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more about Cholelithiasis

Gallstone disease


  • The gallbladder is a small pouch that sits on top of the liver where excess bile is stored. Bile is a substance that the body uses to help digest fatty foods.
  • Gallstones occur when the bile in the gallbladder becomes over concentrated (they precipitate out like the salt crystal lab experiments done by children in grade school) and form "stones" or crystals in the gallbladder or bile ducts.
  • Gallstones are predominantly of two types: 1) cholesterol (80%) and 2) Calcium bilirubinate (20%). When the crystals are located in the bladder itself, the condition is called cholelithiasis; when they are located in the bile ducts, the condition is called choledocholithiasis.

  • Often none
  • Pain in right upper abdomen

  • If there are no symptoms, treatment is unnecessary, except if the patient is diabetic. Diabetics with gallstones usually need them removed because they are at risk for sudden, severe infections and perforations of the gallbladder wall.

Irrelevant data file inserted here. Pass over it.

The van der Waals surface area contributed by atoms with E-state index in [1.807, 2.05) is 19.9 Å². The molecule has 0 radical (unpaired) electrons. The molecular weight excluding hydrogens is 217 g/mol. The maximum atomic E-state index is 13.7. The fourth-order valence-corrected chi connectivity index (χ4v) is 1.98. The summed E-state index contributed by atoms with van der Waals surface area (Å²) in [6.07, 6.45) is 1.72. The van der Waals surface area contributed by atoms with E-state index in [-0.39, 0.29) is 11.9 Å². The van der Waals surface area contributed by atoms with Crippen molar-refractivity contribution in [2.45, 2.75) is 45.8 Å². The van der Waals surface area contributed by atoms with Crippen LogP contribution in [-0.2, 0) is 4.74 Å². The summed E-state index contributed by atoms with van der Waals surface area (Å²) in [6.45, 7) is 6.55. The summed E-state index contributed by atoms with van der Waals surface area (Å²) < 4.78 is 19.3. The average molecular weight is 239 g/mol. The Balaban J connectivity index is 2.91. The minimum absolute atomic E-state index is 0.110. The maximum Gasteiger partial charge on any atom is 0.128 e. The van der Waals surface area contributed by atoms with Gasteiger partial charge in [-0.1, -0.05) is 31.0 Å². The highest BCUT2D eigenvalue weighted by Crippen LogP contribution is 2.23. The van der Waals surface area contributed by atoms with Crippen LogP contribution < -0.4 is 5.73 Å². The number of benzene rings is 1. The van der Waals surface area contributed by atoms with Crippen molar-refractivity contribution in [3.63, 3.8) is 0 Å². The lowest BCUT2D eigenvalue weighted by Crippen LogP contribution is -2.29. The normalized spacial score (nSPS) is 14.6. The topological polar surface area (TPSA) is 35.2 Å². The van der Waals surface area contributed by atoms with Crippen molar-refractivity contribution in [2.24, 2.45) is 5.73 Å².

• If you have symptoms of recurrent severe pain despite diet changes, and diagnosis has been confirmed through X-Ray or ultrasound:
    o Laparoscopic cholecystectomy may be performed in which the gallbladder is removed via a special technique using a camera scope inserted through an incision in the abdominal wall; or via open laparotomy (open surgical procedure).
  • Ursodeoxycholic acid-a medication that dissolves some cholesterol stones. It usually works very slowly (two years or longer with side effects, and therefore is rarely used).
  • Chenodial and other medications are also being used to dissolve the stones.
  • Sonic Shock waves

  • Cholecystitis/cholangitis-gallstones cause inflammation and infection of the gallbladder or ducts leading to the gallbladder. (See cholecystitis/cholangitis section.)
  • Pancreatitis-gallstones may pass though ducts into pancreas, causing blockage and inflammation.

more about Cholelithiasis

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